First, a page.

Some products sold in Australia with voltage specifications like “200V-240V” were really not up to it. Manufactured for 220V markets, given 240V they would stop working the day after the warranty expired! The very day! 😉
Apart from a locally purchased Sony TV with that “clever” labelling that’s not my problem. I brought a stack of 220V equipment back from Hong Kong and my house’s voltage is always around 250 so with SACD players, D/A converters, valve pre-amps and power amps, disasters would be inevitable. The TV blew its power supply three times before I put a Japanese “Matsunaga Stavol” 220V servo-controlled HK market variac in front of it about 5 years ago and it hasn’t given trouble since. Modern equipment with switched mode power supplies have a wider input voltage range, but 250V is usually at the upper limit. I even use one of those Matsunaga transformers in front of a brand new PC just in case. Inside one of them:
That arm swings around depending on the input voltage (150V-250V) so that the output is always at 220V.
Well I can’t build one of those, but ever keen for a new project, I stumbled across this new article at the ESP web site which inspired me to build this compact 2.3kVA “magic box” to step 250V down to around 218V in a fixed ratio (240V in would give about 209V out).
It has a standard “Nuvotem Talema” toroidal transformer rated only to 225VA but has no trouble powering a 2400W column heater! To do this the toroidal is connected as a bucking (with a “b” 😛 ) autotransformer in which the light primary winding carries only a small portion of the current.
The 15V secondaries are connected in series with each other for 30V and also in series with the 230V primary winding to subtract 30V (given 250V it works out at a 32.6V subtraction). Here is how the centre taps were tied and isolated from the chassis with a bit of Teflon tube and double-wall hot-melt glue heatshrink:
The 10A fused active input goes first to the heavy gauge secondary windings then via the active pin of the IEC output socket and the light gauge primary winding to neutral (which is connected straight through). The earth pins of the IEC sockets are connected internally via a chassis/ground lug. Wired this way the connected equipment remains protected by the safety switch at the meter box.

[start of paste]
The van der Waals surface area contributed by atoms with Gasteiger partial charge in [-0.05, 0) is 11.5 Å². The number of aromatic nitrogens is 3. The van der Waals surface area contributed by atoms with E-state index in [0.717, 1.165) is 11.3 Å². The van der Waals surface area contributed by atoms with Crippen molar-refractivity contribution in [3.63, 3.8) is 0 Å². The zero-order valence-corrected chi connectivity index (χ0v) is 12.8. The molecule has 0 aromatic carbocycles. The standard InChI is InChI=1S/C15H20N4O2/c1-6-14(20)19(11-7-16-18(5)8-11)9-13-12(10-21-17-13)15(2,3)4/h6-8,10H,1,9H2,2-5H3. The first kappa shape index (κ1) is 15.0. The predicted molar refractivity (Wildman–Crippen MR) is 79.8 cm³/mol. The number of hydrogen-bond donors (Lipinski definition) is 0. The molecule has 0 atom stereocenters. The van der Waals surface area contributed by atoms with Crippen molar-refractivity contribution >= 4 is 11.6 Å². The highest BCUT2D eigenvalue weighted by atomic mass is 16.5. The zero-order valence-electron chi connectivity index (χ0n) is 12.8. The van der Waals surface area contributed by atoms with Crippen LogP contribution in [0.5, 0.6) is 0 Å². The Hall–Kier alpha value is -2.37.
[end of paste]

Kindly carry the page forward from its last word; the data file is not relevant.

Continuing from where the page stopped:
It’s less expensive, more compact and is a much safer option than the heavy isolating transformer featured here in which the connected equipment is not protected by the safety switch due to the isolation between the windings. It has better regulation, is more efficient, can deliver slightly more current and is about 5 times lighter too. Here they are side-by-side:
↑ Ever vigilant 🙂
Although a small toroidal like this does not need a soft start device for its own benefit, I included one to limit inrush current to around 5 Amps for any connected amplifier(s) deliberately left with their front panel switches in the ON position. Normally I would use a twin-relay ESP soft start which is the real deal and has additional features, but they require a small auxiliary transformer to power the low voltage timing circuit. Instead, and as I really wanted to make this thing as compact as possible, I salvaged an “LC Audio” soft start from an old project and used it here. It was a “light-weight” device with a 330R ballast resistor in circuit for about 1 (long) second doing little more than delay the inrush until after the relay clicked in – low thermal stress on the resistor for sure, but hardly useful for my purposes. Anyway it operates straight off the mains for compact installation and I did like the way it exploited both poles of its relay to double the nominal contact current rating, so to convert it into a “proper” soft start, I swapped the ballast resistor for a bank of three 11 Watt, 150 Ω wirewound ceramics (= 33W/50Ω), replaced an odd thermistor with a 10 Amp thermal fuse and epoxied it to the top resistor just in case the relay fails to click in one day (I don’t like fires). The resistors are rated to 250°C and the solder at the ends of the resistors would melt at around 180-190°C so I chose a 167°C fuse. Some say that these fuses cannot be soldered in place and must be crimped or screwed down – else the wax melts from the heat of the soldering iron. Well they can if the legs are kept long between the soldering points and the body and the body is held against a cool wet sponge during soldering! 😈